||Overall Rank: 51
A comprehensive assessment, intervention plan, and individual progress review is undertaken that considers all domains in the individual’s life as well as his/her support network.
Characteristics of personal life, such as social support, life stress and school readiness, related to health.
Additional Domain(s) :
Core Program Description:
A Community Supports Program is designed to help individuals and their support networks in managing the demands of daily life and to promote full citizenship in community. Community Supports differs from traditional mental health services through the focus of interventions and by delivery in the individuals community environment. Staff collaborate with individuals and their support network around functional goals, and provide continuous outreach and support across service settings and as needs change. The range of intensity/ frequency of service is based on need, and will vary by individual. Resources available(e.g. housing, human resources), and critical mass, may challenge health districts to create service access through partnerships or to modify model programs to their capabilities.
Community Supports include:
Case management: a collaborative process which assesses, plans
implements, coordinates, monitors and evaluates the options and services
required to meet an individuals health needs, using communication and
available resources to promote quality, cost-effective outcomes. Access is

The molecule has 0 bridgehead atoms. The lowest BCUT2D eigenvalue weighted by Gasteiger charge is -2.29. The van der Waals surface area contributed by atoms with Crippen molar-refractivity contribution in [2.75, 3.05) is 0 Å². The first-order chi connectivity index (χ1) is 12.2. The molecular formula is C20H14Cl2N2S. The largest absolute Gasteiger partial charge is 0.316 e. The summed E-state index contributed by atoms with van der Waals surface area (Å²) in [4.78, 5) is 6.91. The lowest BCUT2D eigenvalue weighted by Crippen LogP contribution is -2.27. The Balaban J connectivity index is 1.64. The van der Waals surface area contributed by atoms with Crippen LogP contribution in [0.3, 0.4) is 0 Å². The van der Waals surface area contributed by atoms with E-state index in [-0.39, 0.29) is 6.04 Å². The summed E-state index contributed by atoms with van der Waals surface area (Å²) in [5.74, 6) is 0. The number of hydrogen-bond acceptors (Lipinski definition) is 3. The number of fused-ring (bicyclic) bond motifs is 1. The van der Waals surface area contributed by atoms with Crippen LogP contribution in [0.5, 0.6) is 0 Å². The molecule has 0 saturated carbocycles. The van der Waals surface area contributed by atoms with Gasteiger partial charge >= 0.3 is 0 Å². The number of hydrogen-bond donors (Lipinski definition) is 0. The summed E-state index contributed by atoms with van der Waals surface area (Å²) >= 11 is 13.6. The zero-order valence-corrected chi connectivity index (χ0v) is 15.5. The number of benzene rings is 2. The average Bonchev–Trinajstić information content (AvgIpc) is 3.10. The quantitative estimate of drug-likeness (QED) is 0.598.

available long term, and work with individuals primarily happens in natural
community settings. (see appendix for differentiation from outpatient services)
Assertive Community Treatment or Intensive Community Treatment Teams;
Clubhouses; Consumer and Family Initiatives; Accommodation and Equality
Initiatives; Housing, Employment and Education Supports.
Proactive outreach/case finding: interventions that will increase help-seeking
behaviour and find those who are at risk/hard to find/hard to serve.
Components included in the treatment of disruptive behaviour disorders in
children and youth may also include:
-Multi-modal approach (a combination of psychological and educational
treatments that receive empirical support for their effectiveness in addressing
the needs of the behaviourally challenged youth)
-Community-based approach (within the childs home community)
- Early intervention approach (as early as possible within the developmental
sequence of antisocial behaviour)
- Multi-systemic orientation (i.e. takes place across multiple systems including
the family, school, peer group, etc.)
- Consistent use of behavioural techniques across multiple settings
- Comprehensiveness and sustainability over time (long-term intervention for a
- Maximization of protective factors (e.g. positive family functioning, child and
Nova Scotia Mental Health System. (2004). Standards for Mental Health Services in Nova Scotia: Revised and Approved March, 2004. Retrieved July 17, 2006, from http://www.gov.ns.ca/health/mhs/pubs/standards_2004.pdf
Level of Evidence
III: Preliminary research evidence only or evidence based on consensus opinion only.
- This assumes we need to have intensive involvement with all people we work with. Many come with more focused needs/ wants and goals for services. Adding "For persons w/ chronic mental health conditions" would be more approriate.
- This is extremely important to First Nations and Métis people as it corresponds to holistic perceptions of health and well-being.
- Interventions related to this assessment are completely outside the control of anyone in primary health care.
Variation in Results
Special Group Rank